But CCP Blinks And Releases Priest
In a ruling Friday on a case that is seen as a marker of political freedom, a court in Hong Kong found Cardinal Joseph Zen, and 5 others guilty of failing to register the now defunct “612 Humanitarian Relief Fund” that was used in part to pay the legal and medical fees of pro-democracy protestors.
Zen and 4 other trustees of the fund, scholar Hui Po Keung, singer Ho, barrister Margaret Ng, and politician Cyd Ho were each sentenced to pay fines of HK$4,000 ($510). The sixth defendant and secretary of the fund, Sze Ching-Wee, was fined HK$2,500 ($320).
All the defendants had initially been charged under the controversial national security law for colluding with foreign forces – a law that is supported by Beijing and carries a maximum penalty of life in prison. Those charges were dropped and replaced with a less severe charge under the Societies Ordinance, which is an old colonial-era law that is punishable by fines up to HK$10,000 ($1,274) but does not allow for jail time for first-time offenders.
The fund, which raised $34.4 million through 100,000 deposits, provided financial assistance to protestors but was also used to sponsor pro-democracy rallies, including the 2019 street protests against Beijing.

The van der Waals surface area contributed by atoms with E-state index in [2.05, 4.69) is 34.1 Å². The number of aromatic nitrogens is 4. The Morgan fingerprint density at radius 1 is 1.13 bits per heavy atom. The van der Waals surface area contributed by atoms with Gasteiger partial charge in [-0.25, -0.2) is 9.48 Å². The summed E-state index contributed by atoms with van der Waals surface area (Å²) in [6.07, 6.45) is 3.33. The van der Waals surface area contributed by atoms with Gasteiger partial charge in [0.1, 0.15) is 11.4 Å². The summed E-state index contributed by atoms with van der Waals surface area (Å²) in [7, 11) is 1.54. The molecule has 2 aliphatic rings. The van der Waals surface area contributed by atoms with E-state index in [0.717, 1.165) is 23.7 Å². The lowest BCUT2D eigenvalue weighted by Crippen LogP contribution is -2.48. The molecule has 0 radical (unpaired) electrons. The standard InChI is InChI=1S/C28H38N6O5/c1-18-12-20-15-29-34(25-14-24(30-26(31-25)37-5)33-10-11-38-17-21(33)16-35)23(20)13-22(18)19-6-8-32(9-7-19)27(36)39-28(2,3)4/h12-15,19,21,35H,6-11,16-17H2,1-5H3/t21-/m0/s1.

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The national security law which imposed on Hong Kong by Beijing in June 2020, after the 2019 pro-democracy protests, criminalizes acts of secession, subversion, terrorism, and collusion with foreign forces. While many are critical of the law saying that it limits freedom, the Hong Kong government denies those claims saying that it instead has brought order back to the city after the protests.
Zen has long been an advocate for democracy, human rights, and religious freedom as well as an outspoken critic of China’s ruling Communist Party. After the ruling Zen said, “I saw many people overseas are concerned about a cardinal being arrested. It is not related to religious freedom. I am part of the fund. (Hong Kong) has not seen damage (to) its religious freedom.”